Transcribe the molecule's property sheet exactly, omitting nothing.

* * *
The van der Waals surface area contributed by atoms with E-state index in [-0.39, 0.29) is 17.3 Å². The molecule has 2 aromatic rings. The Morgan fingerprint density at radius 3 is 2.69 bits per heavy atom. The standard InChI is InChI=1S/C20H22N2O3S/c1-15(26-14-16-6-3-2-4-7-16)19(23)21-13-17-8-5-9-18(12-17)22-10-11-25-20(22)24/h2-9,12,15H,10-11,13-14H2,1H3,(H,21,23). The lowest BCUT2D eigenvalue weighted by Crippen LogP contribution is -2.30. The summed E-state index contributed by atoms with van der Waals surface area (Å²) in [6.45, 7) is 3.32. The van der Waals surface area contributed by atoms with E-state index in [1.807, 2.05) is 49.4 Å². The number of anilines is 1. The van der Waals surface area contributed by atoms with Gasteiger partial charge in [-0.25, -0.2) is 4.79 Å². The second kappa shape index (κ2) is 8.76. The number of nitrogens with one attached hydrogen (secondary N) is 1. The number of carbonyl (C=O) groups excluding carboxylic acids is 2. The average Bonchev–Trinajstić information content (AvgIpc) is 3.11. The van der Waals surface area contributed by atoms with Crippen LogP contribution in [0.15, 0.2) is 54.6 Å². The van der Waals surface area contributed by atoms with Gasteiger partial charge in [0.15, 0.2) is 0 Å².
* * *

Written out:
The van der Waals surface area contributed by atoms with E-state index in [-0.39, 0.29) is 17.3 Å². The molecule has 2 aromatic rings. The Morgan fingerprint density at radius 3 is 2.69 bits per heavy atom. The standard InChI is InChI=1S/C20H22N2O3S/c1-15(26-14-16-6-3-2-4-7-16)19(23)21-13-17-8-5-9-18(12-17)22-10-11-25-20(22)24/h2-9,12,15H,10-11,13-14H2,1H3,(H,21,23). The lowest BCUT2D eigenvalue weighted by Crippen LogP contribution is -2.30. The summed E-state index contributed by atoms with van der Waals surface area (Å²) in [6.45, 7) is 3.32. The van der Waals surface area contributed by atoms with E-state index in [1.807, 2.05) is 49.4 Å². The number of anilines is 1. The van der Waals surface area contributed by atoms with Gasteiger partial charge in [-0.25, -0.2) is 4.79 Å². The second kappa shape index (κ2) is 8.76. The number of nitrogens with one attached hydrogen (secondary N) is 1. The number of carbonyl (C=O) groups excluding carboxylic acids is 2. The average Bonchev–Trinajstić information content (AvgIpc) is 3.11. The van der Waals surface area contributed by atoms with Crippen LogP contribution in [0.15, 0.2) is 54.6 Å². The van der Waals surface area contributed by atoms with Gasteiger partial charge in [0.15, 0.2) is 0 Å².